The Setup menu opens a page where you can view and control most of the Hapi’s other parameters, including system and Wordclock output sample rates and a section where the user can override the default Network settings to let Hapi play nicely with existing infrastructure. The Presets sub-menu enables the user to store and load up to five preset banks of Hapi configurations at one time. The Routing menu requires some extra explanation as Ravenna offers some quite complex routing options – Merging has applied a ‘route to’ instead of the more common ‘route from’ philosophy in its connection methodology and the company says that, after an initial learning period, this presents a more efficient process for connecting Ravenna inputs and outputs – and they are probably right! You choose where you want your audio to go, decide what input you want to feed to that output, and the software offers up all the possible connectivity options. To avoid confusion – they hope – Merging has limited the routing options to blocks of eight channels so you can, for example, route eight AES input channels to eight MADI outputs. It sounds a tad complicated when written down, but it’s much simpler to grasp in operation.

The front panel of the Hapi can also be used to set these options, so you don’t need to use a computer to adjust the settings. The OLED screen is clear and the menu system relatively simple to use. 

In Use

The Hapi that was supplied for the review by UK distributor emerging was loaded with both standard and premium mic/line cards, so I connected the monitor outputs to my ATC SCM50A powered monitors and got to work right away. Setup of the unit went swimmingly and my first port of call was to listen to some familiar mixes through the ATCs. It was obvious from the word go that the D/A converters and analogue electronics on the Hapi are of an extremely high quality and easily up to par with my current beau, the two-channel Metric Halo ULN-2 interface, while also being audibly superior to the Apogee Duet II, RME and Digidesign 192 I/O interfaces I compared it with. The microphone inputs are extraordinarily clean with bags of headroom and again, are similar in quality to those in my Metric Halo unit, which are themselves considered exceptional, so the Merging unit is impressive in this respect. I used the Hapi to record acoustic guitars, a string quartet and drums using a brace of AKG 414 XLS and Neumann KM84 microphones. I have a lot of experience of recording similar instruments using these microphones and the Hapi did not disappoint. Merging’s interface also passed my ‘if it’s a good preamp it’ll make the Shure SM57 microphone shine’ test on snare drum and Celestion-filled guitar cab, which is not something that all microphone preamplifiers that I’ve used can do.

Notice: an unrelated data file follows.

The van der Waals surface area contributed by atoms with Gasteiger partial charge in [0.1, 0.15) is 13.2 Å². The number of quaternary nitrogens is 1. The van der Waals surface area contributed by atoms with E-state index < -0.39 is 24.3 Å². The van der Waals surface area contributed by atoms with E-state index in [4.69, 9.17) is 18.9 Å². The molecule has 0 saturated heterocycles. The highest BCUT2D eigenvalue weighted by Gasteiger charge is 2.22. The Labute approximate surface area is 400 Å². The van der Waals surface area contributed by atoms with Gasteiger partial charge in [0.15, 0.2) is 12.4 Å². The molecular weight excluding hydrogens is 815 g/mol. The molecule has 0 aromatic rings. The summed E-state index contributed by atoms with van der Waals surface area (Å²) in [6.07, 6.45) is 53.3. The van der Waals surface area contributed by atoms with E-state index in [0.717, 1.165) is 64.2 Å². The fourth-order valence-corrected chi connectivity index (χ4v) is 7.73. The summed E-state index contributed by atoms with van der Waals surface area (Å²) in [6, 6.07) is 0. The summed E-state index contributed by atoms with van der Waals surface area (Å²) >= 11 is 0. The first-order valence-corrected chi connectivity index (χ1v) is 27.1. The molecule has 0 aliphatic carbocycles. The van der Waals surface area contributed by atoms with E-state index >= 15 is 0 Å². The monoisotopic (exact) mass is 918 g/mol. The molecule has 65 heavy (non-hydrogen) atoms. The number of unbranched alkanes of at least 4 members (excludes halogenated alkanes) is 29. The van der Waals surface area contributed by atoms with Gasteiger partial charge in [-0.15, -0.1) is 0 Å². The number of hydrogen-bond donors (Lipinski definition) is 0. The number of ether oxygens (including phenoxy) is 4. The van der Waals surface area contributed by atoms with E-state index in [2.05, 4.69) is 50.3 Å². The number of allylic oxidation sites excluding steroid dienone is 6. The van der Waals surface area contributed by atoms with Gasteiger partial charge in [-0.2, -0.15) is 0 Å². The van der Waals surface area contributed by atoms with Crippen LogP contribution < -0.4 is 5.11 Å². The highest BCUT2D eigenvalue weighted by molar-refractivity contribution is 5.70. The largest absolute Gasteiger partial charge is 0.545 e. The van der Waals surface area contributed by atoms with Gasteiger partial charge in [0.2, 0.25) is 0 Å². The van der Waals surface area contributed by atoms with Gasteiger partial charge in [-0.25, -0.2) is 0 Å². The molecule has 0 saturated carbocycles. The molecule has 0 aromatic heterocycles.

The Hapi is a compact, flexible and relatively inexpensive high-quality audio interface that will be equally at home in the studio, on the road or in a fixed installation. The Ravenna audio network means that latencies are ultra low, and the flexibility of the connectivity with other devices using the same protocol, even over standard networks infrastructure, means complex systems are easy to manage. Merging has taken the technology it premiered in its Horus interface and created an impressive offspring that any self-respecting audio engineer would be Hapi to own.

Stephen Bennett has been involved in music production for over 30 years. Based in Norwich he splits his time between writing books and articles on music technology, recording and touring, and lecturing at the University of East Anglia.

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PreSonus unveils Studio One 3 software

PreSonus unveils Studio One 3 software

PreSonus has revealed that Studio One 3, a significant update to its digital audio workstation, is now shipping.

Available in Artist and Professional editions, v3 introduces new options for song arranging and experimentation, as well as new ways to craft 'unique and evocative' sounds. In addition, Studio One 3 enables new methods of controlling and mixing within the application, features a configurable UI for high-resolution displays and is the first DAW to offer a dual platform (Mac and Windows) multi-touch interface, according to the manufacturer.

Studio One 3 Professional introduces the Arranger Track, which makes it easy to build and rearrange songs, letting the user copy or move entire song sections via simple drag-and-drop. It has its own Track Inspector that shows all sections of the song, which also doubles as a quick navigation tool.

Unique Scratch Pads, also in Studio One Professional, provide an independent parallel timeline that lets the user safely experiment on alternate ideas without jeopardising arrangements. Unlimited Scratch Pads can be saved with a project, saving the trouble of numerous alternate song files.

The updated Browser makes it easier to find the right content with tag-based “musical” search. Users can now search for loops, samples, and presets by typing keywords or by filtering content by selecting tags. The Browser also now has an integrated Cloud tab to access additional content online.